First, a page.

That said, the channels that did come in performed fairly well. Most of them were 3 “bars” on my antenna strength indicator on my TV  and also were in full HD. The signal remained strong and clear on most channels. A few of the weaker signals cut in and out a bit, enough to make it less than watchable. Really, I think I had about 7 good channels.

Step six? Free TV.

That’s not to say it’s false advertising on Mohu’s part. Their information is gathered from the FCC and the radius and results don’t take into account terrain. For instance, I live in a large valley, which might be too low for some of the signals to reach.

Their site also recommends trying different locations for the antenna until you get the best results, which means repeated attempts at moving, scanning, moving again, and scanning once more until you get the best results. I might try to do this to see if I get better/more reception.

It definitely brings to mind trying to position those old rabbit-ear antennas on the tiny TV I had in my room so long ago. I could juuuust manage to pull in Fox in order to watch The X-Files. This feels like a high-tech version of that old song and dance.

Anecdotally, for comparison’s sake, I had once tried a non-powered antenna on my TV, and it found zero channels. I just couldn’t get it to work from multiple spots in my living room and quickly returned it. So to find any channels at all with this antenna seems pretty great.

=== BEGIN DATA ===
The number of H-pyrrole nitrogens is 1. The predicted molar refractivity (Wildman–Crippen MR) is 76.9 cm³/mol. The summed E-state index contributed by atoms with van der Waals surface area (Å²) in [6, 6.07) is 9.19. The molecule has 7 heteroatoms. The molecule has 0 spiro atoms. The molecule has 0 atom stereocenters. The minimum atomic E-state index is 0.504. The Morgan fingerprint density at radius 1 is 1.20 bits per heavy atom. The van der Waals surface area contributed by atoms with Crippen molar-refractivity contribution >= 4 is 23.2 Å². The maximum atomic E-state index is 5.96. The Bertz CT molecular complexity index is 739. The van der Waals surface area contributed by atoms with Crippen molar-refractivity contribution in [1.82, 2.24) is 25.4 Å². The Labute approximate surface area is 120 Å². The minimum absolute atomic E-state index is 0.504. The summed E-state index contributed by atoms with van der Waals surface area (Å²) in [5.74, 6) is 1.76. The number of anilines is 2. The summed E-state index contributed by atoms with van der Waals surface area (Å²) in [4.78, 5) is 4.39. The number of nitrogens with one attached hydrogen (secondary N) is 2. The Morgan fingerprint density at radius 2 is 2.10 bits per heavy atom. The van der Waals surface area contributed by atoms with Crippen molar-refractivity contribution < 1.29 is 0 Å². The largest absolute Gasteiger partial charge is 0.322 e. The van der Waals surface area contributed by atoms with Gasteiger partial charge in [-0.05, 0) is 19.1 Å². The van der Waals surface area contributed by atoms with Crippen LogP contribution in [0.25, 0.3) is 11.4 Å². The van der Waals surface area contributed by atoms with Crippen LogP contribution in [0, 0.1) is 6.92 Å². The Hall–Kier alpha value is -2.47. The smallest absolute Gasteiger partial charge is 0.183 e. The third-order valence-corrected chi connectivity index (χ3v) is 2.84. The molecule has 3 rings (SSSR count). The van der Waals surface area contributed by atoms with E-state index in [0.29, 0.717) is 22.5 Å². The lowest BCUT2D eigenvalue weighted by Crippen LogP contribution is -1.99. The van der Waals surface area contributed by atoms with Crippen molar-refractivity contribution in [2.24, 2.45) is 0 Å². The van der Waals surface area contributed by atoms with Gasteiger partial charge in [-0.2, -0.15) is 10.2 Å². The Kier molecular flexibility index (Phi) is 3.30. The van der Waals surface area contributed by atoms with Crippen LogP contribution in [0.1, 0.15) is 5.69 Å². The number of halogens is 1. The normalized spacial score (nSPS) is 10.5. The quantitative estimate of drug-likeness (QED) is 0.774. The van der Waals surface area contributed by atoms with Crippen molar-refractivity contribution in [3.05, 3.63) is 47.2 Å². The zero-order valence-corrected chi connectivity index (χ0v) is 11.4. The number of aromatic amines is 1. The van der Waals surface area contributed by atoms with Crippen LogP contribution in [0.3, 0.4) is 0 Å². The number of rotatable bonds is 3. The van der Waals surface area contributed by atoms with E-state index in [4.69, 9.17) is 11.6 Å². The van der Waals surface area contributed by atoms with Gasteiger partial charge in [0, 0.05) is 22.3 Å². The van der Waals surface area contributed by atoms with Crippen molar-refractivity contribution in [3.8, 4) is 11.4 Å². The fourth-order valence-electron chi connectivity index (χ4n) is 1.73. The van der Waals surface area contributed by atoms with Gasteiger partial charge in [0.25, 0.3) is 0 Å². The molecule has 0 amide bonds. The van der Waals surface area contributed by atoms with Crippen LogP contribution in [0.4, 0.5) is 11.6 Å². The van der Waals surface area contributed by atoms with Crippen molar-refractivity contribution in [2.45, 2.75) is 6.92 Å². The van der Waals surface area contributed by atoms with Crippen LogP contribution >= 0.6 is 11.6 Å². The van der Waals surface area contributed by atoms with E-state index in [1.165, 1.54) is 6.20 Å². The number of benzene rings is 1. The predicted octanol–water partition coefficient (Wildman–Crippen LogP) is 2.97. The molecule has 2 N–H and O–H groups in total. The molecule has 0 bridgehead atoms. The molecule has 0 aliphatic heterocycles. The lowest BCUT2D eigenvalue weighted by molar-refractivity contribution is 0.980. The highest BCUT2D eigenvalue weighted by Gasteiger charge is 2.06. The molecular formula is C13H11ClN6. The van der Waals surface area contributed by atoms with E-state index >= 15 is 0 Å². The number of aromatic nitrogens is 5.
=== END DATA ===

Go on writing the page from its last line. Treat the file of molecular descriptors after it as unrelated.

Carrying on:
Positives

  • Easy to install
  • Can be powered by TV’s USB port
  • Paper-thin, unobtrusive design

Negatives

  • Didn’t quite find all the channels promised on the website channel search, but those results are based on a perfect topography
  • Still requires multiple antenna location tests as well as living in a good reception area

Final thoughts

I was impressed by the design and ease of setup of the Glide. It feels like cheating, in this day and age, to be able to plug in a sheet of plastic and get even a handful of free HDTV channels. I’d love to see how many more channels I could get with a little repositioning when I have the patience to attempt that.

For anyone thinking of cutting cable or satellite TV from their monthly bills, this is a great little tool for doing just that, well, depending on your location. It’s the perfect combination of size and power in an internal HDTV antenna and might be able to find quite a few more channels than a non-powered antenna.

Price: $74.99
Where to buy: You can purchase the Leaf Glide directly from their website and Amazon.
Source: The sample of this product was provided by Mohu.

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2 thoughts on “Mohu Leaf Glide indoor HDTV antenna review”

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  2. We’ve been using this antenna for six plus months now and are very happy! We used Blue Painters tape to hold it in place while finding the best location for the antenna.